Fifteen years ago, during the 2004 campaign, I suggested that the deteriorating situation in Iraq perversely helped George W. Bush: “Ordinarily, presidents are rewarded for doing their jobs well. In Bush’s case, however, quiet in Iraq would allow Americans to focus on their pocketbooks. … The latest Gallup poll shows a 54 percent disapproval rating on Bush’s handling of the economy. Bush’s best hope for reelection is for the electorate to focus on his leadership abilities — and one way for that to happen is for there to be trouble in Iraq.”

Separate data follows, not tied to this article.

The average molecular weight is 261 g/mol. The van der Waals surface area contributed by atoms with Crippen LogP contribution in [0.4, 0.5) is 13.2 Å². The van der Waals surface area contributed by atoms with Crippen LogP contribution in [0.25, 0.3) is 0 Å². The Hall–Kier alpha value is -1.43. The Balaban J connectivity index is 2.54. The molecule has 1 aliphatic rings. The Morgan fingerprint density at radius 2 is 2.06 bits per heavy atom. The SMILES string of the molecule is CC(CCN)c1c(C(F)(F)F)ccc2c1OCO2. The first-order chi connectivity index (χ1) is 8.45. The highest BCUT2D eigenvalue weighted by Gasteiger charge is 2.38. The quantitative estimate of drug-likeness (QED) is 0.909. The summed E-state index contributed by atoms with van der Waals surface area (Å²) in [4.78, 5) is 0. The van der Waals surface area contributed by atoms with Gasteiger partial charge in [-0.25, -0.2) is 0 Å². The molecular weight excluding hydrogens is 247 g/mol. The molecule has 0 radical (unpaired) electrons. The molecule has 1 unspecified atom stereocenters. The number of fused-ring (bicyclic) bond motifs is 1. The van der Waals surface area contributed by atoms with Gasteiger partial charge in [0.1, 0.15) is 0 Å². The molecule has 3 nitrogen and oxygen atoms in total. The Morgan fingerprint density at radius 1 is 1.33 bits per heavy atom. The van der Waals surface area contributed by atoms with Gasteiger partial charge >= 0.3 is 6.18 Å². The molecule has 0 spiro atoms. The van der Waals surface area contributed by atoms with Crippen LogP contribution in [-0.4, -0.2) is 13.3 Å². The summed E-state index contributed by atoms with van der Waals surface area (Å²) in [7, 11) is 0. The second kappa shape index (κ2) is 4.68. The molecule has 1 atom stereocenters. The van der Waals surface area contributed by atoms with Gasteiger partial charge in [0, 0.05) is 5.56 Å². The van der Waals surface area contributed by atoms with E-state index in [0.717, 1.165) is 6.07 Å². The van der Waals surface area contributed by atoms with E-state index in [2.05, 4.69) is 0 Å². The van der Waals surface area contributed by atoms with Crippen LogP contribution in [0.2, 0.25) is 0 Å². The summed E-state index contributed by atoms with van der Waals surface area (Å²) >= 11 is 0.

The economy now is better than it was in 2004, but that has not been reflected in Trump’s approval numbers. Instead, people seem pretty dissatisfied with Trump’s toddler-like style of leadership. One wonders, therefore, if the same dynamic will play out for Trump on immigration. Much like Bush with the Iraq War, it is hard to deny that Trump’s approach to immigration has made the situation worse on the southern border. Nonetheless, there is also a real crisis there, and Americans believe immigration to be one of the most important policy issues facing the country. Unless Democrats can proffer a coherent and credible plan about what to do on the southern border, then Trump will be able to own this issue.